“Farm For Sale.––I offer for sale my farm and country seat, situated on the Heights of Georgetown, adjoining the residences of Mrs. Barber, Mrs. Barnard, Mrs. Morton, Mrs. Boyce, Messrs. Linthicum, Adler and Eliason, containing about 40 acres of land, improved with a frame dwelling, gardener’s house, cow and horse stables, etc. the very short distance from Georgetown and Washington makes it very well adapted for a dairy farm and market garden. The high elevation commands a beautiful view of the Metropolis and surrounding country, and is in this, as well as in regard to health, unsurpassed. It will be sold entire or in lots to suit purchasers. Henry Gildemeister.” (Evening Star, March 2, 1857, p.1; National Intelligencer, April 15, 1856, p. 1)

 

 

Charles Ellet Jr. (1810-1862)

 

Charles Ellet built Clifton, just north of Georgetown, D.C, in 1857. (Topographical Map of the District of Columbia, surveyed in the years 1856-1859, by Albert Boschke)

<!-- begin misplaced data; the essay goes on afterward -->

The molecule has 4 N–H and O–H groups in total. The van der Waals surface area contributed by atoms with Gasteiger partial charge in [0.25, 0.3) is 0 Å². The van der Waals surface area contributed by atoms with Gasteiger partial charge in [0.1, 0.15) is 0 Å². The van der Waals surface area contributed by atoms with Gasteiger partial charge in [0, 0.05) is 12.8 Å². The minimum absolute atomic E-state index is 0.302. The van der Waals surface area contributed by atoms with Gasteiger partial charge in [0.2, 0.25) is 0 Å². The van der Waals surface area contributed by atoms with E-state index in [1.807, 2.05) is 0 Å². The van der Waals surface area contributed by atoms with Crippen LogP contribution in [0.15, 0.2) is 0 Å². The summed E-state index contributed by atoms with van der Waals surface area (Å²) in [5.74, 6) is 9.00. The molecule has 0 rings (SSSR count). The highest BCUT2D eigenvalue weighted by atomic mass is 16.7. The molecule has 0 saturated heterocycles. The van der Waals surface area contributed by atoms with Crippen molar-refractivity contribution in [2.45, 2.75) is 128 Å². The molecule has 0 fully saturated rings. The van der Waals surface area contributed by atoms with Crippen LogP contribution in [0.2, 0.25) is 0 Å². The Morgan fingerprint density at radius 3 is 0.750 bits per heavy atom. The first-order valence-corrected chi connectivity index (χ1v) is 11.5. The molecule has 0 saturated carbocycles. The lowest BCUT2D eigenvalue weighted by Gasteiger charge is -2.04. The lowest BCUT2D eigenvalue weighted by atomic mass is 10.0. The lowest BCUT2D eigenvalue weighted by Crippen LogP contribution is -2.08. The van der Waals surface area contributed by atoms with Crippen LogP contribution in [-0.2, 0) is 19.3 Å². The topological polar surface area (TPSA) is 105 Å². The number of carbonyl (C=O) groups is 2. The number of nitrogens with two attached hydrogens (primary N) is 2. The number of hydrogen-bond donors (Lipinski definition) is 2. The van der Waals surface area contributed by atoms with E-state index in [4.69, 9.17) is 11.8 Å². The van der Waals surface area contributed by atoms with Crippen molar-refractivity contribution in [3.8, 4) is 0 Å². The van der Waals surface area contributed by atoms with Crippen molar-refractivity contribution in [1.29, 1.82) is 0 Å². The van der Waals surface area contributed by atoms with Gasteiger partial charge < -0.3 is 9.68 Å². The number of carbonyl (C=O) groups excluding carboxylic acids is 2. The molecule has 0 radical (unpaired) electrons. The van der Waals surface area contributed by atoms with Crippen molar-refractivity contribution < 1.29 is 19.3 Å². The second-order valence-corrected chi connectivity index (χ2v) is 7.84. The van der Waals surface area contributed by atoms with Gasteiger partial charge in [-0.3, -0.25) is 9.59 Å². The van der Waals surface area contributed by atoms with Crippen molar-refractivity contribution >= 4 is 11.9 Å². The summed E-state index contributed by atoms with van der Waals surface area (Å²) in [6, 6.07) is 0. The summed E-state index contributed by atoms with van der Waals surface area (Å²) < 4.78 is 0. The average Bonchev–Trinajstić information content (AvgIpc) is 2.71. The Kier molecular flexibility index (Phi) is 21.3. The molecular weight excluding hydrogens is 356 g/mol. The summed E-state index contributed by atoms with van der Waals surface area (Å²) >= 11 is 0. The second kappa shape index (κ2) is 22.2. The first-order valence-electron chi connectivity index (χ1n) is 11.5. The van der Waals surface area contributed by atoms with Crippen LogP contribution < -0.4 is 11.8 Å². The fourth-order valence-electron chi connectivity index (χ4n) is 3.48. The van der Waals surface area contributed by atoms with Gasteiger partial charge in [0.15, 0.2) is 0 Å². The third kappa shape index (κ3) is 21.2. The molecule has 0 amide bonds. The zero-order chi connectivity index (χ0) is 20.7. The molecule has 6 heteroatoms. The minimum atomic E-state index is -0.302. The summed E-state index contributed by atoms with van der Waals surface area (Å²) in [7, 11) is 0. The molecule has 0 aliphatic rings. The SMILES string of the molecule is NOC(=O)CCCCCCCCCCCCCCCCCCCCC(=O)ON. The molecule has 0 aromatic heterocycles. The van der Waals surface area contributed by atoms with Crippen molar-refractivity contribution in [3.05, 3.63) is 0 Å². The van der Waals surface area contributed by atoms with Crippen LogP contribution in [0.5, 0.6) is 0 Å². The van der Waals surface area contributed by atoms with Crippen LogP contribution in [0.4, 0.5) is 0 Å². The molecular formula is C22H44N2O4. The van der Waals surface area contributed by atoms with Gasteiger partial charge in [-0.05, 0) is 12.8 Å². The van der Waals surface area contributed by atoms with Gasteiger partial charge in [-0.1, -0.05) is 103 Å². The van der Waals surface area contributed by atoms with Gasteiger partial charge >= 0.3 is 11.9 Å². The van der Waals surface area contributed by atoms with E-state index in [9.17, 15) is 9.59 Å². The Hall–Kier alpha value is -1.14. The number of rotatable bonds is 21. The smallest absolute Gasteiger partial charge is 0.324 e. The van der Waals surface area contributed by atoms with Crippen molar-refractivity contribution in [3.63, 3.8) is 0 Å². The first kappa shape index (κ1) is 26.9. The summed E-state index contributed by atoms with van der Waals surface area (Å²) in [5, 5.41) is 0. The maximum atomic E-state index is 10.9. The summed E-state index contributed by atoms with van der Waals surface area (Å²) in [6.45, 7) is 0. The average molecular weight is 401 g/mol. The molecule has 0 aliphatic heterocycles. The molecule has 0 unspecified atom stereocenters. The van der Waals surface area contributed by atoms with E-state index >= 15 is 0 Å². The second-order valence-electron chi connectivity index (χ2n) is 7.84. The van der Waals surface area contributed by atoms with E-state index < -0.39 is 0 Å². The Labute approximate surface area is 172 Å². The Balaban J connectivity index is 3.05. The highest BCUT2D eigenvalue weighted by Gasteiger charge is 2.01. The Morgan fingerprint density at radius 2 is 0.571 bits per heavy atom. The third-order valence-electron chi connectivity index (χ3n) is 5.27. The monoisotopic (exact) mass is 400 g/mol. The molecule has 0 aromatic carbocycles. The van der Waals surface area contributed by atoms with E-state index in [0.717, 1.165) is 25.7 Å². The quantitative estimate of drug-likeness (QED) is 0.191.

Charles Ellet built Clifton, just north of Georgetown, D.C, in 1857. (Topographical Map of the District of Columbia, surveyed in the years 1856-1859, by Albert Boschke)

 

In 1857 the dairyman sold the hill to a remarkable civil engineer named Charles Ellet. The house Ellet built there was called Clifton (1857). The ground was poor and stony, but farming was never his intention.

Ellet’s varied career –– building canals, spanning rivers, laying railroads over mountains, and planning vast projects of flood control and river navigation –– earned him comparison with the famous English civil engineer Brunel. At Philadelphia, in 1842, Ellet built the first important suspension bridge in America, and at Wheeling, in 1849, the longest single span bridge in the world. Ellet now had a plan for a suspension railroad bridge across the Potomac above Georgetown, and bought Henry Gildermeister’s farm on Georgetown Heights in order to promote that project, among others, to the government.